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on the sequence of events, actions of participants in public order events, and the response of police. The case study approach with its emphasis of depth over breadth provides a framework for exploring theoretical explanations of conflict, disorder and police response. On the basis of the quantitative and qualitative analyses of events and police response, the relationships between them are studied and modeled using multivariate statistical techniques. As there are simultaneous and multiple relationships between the variables, Structural Equation Modeling is conducted to obtain a holistic model of the events response dynamics. This thesis is organized in the following manner: Chapter 1 provides an introduction to the dissertation and outlines the background of the study. It spells out the purpose of the study and states the research questions. This chapter also enumerates how the thesis is organized. In Chapter 2 a review of literature on public disorder and its impact on society is done. Existing studies have focused on different aspects of the problem of public disorder, with some studies focusing on day to day public disorder such as pan handling and drunken misbehavior, and others focusing on large scale protests, riots and public violence. To comprehensively cover different facets of public disorder, relevant literature exploring diverse types of public events have been examined. As most of these studies have been conducted in the western context, they have their limitations in providing theoretical basis for explaining and interpreting events in India. To overcome these limitations and to provide proper context for the study, available literature on public order events related to India is also reviewed. This includes studies on subjects ranging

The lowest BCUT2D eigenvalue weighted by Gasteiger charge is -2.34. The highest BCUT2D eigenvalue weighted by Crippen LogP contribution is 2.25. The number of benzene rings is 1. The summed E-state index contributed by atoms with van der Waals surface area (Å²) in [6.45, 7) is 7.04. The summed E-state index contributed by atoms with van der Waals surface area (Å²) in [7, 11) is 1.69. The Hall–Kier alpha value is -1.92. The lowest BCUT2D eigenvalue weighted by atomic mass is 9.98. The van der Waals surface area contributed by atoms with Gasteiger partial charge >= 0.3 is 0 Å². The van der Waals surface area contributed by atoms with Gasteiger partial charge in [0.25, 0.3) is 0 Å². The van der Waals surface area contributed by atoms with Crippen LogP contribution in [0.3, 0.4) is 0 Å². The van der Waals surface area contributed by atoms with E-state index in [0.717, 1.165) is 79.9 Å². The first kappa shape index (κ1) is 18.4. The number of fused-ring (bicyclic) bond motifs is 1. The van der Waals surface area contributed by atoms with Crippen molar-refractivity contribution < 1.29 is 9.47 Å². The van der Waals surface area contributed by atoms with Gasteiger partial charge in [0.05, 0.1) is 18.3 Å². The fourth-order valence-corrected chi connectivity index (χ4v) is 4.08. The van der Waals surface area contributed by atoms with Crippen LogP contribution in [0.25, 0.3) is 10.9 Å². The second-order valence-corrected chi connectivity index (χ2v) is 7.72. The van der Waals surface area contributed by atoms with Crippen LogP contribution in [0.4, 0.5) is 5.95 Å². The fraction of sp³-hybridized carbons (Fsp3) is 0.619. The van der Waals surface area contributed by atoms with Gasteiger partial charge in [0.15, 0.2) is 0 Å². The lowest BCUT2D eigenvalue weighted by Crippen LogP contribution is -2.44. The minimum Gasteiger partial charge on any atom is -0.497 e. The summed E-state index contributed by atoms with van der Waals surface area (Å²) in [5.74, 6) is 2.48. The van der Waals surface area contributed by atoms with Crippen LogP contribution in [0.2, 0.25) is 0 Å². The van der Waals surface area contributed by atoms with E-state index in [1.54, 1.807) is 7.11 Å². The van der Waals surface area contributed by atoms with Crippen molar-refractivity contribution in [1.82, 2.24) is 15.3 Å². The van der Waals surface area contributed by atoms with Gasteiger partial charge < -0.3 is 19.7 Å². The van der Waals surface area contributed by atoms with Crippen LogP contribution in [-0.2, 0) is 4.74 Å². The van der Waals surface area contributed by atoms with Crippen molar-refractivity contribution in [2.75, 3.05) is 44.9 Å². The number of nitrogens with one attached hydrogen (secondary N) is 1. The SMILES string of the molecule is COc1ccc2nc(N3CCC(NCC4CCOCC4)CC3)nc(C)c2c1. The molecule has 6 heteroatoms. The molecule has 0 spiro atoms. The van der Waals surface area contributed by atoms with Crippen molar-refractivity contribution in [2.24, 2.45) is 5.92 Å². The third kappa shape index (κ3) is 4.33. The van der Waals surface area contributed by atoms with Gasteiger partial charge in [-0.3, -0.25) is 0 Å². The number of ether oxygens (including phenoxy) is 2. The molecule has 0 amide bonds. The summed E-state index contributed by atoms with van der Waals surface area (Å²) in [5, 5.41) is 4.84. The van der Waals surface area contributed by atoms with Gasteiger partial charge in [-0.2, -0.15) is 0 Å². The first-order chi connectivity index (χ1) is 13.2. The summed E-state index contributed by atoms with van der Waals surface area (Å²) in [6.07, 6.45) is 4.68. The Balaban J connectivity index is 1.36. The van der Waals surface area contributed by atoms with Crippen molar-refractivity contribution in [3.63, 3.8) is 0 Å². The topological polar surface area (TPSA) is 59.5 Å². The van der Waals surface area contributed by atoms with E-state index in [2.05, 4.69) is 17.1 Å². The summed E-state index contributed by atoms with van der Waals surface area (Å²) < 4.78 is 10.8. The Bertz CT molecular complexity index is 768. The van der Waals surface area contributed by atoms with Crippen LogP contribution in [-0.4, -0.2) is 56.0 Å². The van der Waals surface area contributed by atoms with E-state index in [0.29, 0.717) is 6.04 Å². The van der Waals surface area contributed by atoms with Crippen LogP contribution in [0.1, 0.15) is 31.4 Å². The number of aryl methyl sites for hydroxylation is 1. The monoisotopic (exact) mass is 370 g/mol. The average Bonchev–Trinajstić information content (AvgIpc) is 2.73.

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from random violence in public places, disorderly public meetings, to communal violence. Public events and police response in the city are analyzed in the context of the existing literature. Chapter 3 explains the research design and rationale of the methodology adopted. This study is conducted using a mixed methods research. The quantitative study of all events that occurred during the year provides the basis for analysis of events and to model the relationship between events and police response. This large N study provides an overarching view and trends in relationships between various facets of the events and police response. The qualitative analysis on the other hand is conducted through case studies of violence associated with political protests and communal violence. The qualitative analysis provides an in depth look into the dynamics of the interaction. The findings of the qualitative and quantitative interactions are integrated during the interpretation phase. These conclusions are placed in the context of democracy in India. In Chapter 4 the nature of public order events is explored. After conducting an overview of public order events, a classification system of various characteristics of public events such as type of event, structure of event, and levels of violence associated with these events is proposed. On the basis of this relationship between various characteristics and other variables such as temporal and spatial factors, the nature of public events is elucidated. Chapter 5 provides a comprehensive view of how police respond to public events. This chapter explains the organizational mechanism of the police for addressing public order problems, and the legal measures available with the police to prevent and control public disorder. Thereafter an empirical assessment of the field level police response to public events is conducted. Various aspects of police response such as type of response, levels of force used,